Due to recent events, I have decided to revisit the topic of making sure you check your finances and, more specifically, requirements and guidelines of your scholarships, grants and/or loans. I’ll tell a little bit of my own experience and in doing so I hope you will not make the same mistake and become greater informed. I wanted to take Summer A classes this 2011 because the course I wanted to take was available for the summer and during Fall/Spring semesters they were much harder to get into. So I filled out the registration form and took a trip to my advisor’s office. After getting my approval and academic advisor hold lifted (yes that is a requirement, one you will learn more about, promise), I took my signed sheet to the Records and Registration building to have everything finalized. Unfortunately, things did not go as planned and I was told I had an “outstanding balance” on my account. Basically put, it meant I owed the school money for something and was an amount I didn’t have right on hand. I asked for the reasoning and was answered with something that shocked me more than having money to be paid. My own scholarship was charging me. Apparently my research was done incorrectly and in return presented me with a mighty dollar (more than a dollar) to be repaid.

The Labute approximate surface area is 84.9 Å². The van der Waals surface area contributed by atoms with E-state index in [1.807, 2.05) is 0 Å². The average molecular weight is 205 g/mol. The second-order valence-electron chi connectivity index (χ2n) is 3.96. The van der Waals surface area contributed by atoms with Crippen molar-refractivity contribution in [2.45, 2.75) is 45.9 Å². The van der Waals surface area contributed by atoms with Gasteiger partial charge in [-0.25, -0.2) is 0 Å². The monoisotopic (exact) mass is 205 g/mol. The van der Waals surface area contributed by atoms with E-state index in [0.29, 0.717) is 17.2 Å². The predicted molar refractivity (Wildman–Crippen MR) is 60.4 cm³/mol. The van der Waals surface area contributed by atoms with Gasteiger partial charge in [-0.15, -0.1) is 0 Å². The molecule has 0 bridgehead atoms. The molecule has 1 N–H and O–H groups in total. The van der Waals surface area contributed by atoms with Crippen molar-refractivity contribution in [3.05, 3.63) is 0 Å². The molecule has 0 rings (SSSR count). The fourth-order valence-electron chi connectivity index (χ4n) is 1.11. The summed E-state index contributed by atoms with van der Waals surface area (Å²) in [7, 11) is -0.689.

So, why the charge you ask? It’s simple, I changed a class to auditing (before the school’s official drop/audit due date) but didn’t realize the scholarship’s requirements for auditing or dropping a class were different from that of the school’s dates. It’s important that if you have (or will) receive a scholarship, grant and/or loan that you find out the procedures for adding, dropping, auditing, or even failing a course. Unfortunately when given such academic awards you do not have a printed manual with every single circumstance that could happen and that results concerning your monetary state. This is something you have you find out for your own and if you don’t well you could end up like I did. Fortunately, mine did have a happy ending and after having paid back the scholarship promptly I was able to turn in my form and am now admitted into the Summer A term. It is sincerely my hope that from you reading this or sharing this information that it will prevent someone from making this same mistake.
I was even told by an advisor that when wanting to make any class changes go (such as dropping or auditing) go to financial aid prior to and find out if it will have any effect on the money you’re receiving. It is something that may make or break a final decision in your academic track and should always be taken seriously and with much consideration. I am happy that mine did not end up as badly as it could have but it’s is something I want to prevent from ever happening again.